Prince So’s solution to the assassination plot against his brother was, as we see recapped at the beginning of this episode, rather needlessly dangerous. It was only through sheer force of will that Prince So was able to prevent an immediate crisis from breaking out. The actions of the other actors in the carnival of Goryeo politics render that sacrifice meaningless anyway, even if for another day, Prince So is able to save his brother. But is this really a sustainable plan?
The answer to that question is, of course, obviously not. Freaked out as Soo is by the supposedly inevitable royal massacre, time and again it’s hard to see any other plausible outcome to the constant plotting in “Scarlet Heart: Ryeo”. As usual the historical perspective is fairly interesting. The drama actually presents a pretty good political argument against polygamy- the surfeit of available princes provides some fairly perverse backstabbing incentives for just about everyone.
But on the more emotional level, the character contrast has more emphasis. Prince So knows that he lives in a genuinely vicious time period, and his generally desperate efforts to rise above that are reasonably inspiring. It is unfortunate that most of the time the only plan Prince So can come up with to solve problems is mass murder, but he’s a man of limited skill sets, all of them related to being a tough guy.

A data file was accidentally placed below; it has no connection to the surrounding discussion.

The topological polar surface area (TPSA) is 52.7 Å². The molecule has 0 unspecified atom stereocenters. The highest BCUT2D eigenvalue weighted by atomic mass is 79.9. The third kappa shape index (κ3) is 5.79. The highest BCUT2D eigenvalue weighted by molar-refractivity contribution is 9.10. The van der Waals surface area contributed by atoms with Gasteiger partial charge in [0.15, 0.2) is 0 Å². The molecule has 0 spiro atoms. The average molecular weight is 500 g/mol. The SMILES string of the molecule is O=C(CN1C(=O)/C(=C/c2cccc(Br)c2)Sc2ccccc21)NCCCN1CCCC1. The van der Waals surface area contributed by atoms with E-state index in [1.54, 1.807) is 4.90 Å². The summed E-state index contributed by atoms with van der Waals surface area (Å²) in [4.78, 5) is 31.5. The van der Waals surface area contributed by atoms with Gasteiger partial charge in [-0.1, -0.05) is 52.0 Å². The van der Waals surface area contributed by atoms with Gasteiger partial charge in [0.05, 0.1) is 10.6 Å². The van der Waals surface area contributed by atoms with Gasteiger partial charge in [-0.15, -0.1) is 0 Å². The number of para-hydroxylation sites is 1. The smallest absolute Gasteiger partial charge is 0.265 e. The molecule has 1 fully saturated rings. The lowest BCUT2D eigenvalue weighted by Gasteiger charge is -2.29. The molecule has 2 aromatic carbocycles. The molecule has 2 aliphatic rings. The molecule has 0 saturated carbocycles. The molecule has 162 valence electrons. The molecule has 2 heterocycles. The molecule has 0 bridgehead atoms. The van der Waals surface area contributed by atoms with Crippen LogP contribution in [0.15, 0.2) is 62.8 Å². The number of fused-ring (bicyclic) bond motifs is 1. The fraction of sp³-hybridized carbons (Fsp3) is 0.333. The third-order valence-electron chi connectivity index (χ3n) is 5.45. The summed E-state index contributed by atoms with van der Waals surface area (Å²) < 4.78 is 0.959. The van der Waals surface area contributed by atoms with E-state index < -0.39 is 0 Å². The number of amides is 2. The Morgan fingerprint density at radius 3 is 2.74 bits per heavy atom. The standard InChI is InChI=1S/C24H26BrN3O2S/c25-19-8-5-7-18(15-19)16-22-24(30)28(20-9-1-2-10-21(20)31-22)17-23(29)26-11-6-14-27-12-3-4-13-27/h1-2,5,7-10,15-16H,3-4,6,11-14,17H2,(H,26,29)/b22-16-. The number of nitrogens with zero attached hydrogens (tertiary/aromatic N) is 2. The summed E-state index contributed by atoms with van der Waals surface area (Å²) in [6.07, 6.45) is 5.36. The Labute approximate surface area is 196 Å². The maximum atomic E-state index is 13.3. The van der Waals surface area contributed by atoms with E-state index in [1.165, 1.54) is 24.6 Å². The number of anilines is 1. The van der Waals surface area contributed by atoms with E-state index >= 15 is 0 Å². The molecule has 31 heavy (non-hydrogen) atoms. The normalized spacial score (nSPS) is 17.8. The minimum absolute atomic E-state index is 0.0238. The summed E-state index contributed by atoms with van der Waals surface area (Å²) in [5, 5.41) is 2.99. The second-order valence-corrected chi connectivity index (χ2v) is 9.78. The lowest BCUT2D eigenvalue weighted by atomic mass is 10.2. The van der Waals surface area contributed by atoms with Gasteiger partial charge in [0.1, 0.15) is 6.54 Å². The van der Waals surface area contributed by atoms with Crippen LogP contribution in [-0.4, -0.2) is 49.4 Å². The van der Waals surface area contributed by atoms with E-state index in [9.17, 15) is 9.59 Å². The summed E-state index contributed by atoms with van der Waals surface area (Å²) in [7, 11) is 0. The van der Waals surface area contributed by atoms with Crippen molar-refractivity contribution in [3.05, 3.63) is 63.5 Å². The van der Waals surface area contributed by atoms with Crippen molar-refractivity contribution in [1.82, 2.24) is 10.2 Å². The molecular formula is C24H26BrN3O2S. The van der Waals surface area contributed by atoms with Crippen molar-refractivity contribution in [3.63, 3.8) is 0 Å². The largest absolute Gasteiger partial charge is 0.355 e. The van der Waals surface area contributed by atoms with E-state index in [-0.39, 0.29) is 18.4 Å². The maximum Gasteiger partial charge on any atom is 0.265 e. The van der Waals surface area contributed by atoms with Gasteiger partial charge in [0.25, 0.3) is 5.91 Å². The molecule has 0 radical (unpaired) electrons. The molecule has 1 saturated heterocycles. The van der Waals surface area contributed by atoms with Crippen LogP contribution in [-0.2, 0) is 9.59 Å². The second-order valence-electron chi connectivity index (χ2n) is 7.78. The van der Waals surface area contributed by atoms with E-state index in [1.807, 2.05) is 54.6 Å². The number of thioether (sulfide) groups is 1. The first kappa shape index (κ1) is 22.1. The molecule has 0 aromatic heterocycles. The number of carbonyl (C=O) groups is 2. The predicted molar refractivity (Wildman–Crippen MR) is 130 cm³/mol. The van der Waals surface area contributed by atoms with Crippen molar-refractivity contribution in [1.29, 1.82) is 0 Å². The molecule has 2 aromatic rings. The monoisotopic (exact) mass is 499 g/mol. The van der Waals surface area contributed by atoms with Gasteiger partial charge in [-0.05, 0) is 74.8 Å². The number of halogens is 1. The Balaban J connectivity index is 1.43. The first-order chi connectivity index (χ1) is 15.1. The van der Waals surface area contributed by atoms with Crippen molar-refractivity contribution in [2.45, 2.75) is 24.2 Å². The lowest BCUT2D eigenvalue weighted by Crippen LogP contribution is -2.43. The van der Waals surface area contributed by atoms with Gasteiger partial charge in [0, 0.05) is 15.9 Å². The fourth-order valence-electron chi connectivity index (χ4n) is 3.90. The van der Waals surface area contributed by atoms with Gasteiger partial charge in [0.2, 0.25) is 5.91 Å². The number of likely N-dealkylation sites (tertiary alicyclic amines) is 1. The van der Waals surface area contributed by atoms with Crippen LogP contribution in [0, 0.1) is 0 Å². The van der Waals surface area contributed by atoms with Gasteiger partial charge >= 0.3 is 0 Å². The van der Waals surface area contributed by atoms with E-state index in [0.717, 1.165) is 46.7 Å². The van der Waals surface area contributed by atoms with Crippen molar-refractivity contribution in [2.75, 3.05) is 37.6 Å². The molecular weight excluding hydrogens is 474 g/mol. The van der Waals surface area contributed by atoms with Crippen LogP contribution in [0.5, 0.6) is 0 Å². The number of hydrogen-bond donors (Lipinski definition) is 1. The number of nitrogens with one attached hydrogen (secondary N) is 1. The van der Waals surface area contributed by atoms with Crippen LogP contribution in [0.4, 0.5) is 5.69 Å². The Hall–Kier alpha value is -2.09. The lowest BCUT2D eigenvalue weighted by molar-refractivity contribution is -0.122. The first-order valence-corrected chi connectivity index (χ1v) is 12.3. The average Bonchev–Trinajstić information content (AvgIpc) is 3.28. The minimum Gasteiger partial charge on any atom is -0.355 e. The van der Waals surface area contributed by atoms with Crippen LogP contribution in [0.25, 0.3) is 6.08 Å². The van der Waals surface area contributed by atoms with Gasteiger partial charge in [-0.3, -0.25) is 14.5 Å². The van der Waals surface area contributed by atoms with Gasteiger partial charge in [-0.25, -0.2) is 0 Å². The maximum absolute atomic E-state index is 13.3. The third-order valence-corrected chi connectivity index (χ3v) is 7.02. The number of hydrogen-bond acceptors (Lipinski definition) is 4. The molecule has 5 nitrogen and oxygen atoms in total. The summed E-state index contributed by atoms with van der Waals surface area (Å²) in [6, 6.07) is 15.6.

Elsewhere, Prince Wook is more of a sweet, affectionate smart prince, who is obviously more in tune with Soo’s modern sensibilities. Unfortunately, when faced with a similar ethical dilemma as what Prince So deals with on a regular basis, Prince Wook is forced to make a similarly bad choice. The issue is not intent. Whether Prince So or Prince Wook want to be a nice guy is besides the point. There’s simply too many members of the royal family hanging around and no good way to get rid of them except through murder.
I’m perhaps being a bit overdramatic, since no royal family members actually die here. But other people do, and this is an intriguing ethical issue. Soo, too, is forced to realize that the only way to save the royal family is by sacrificing lesser palace staff as scapegoats. This is no more morally tenable, because even if Soo herself can expect a rescue, no one else can. That’s a big helping of reality that can’t be ignored by anyone going forward.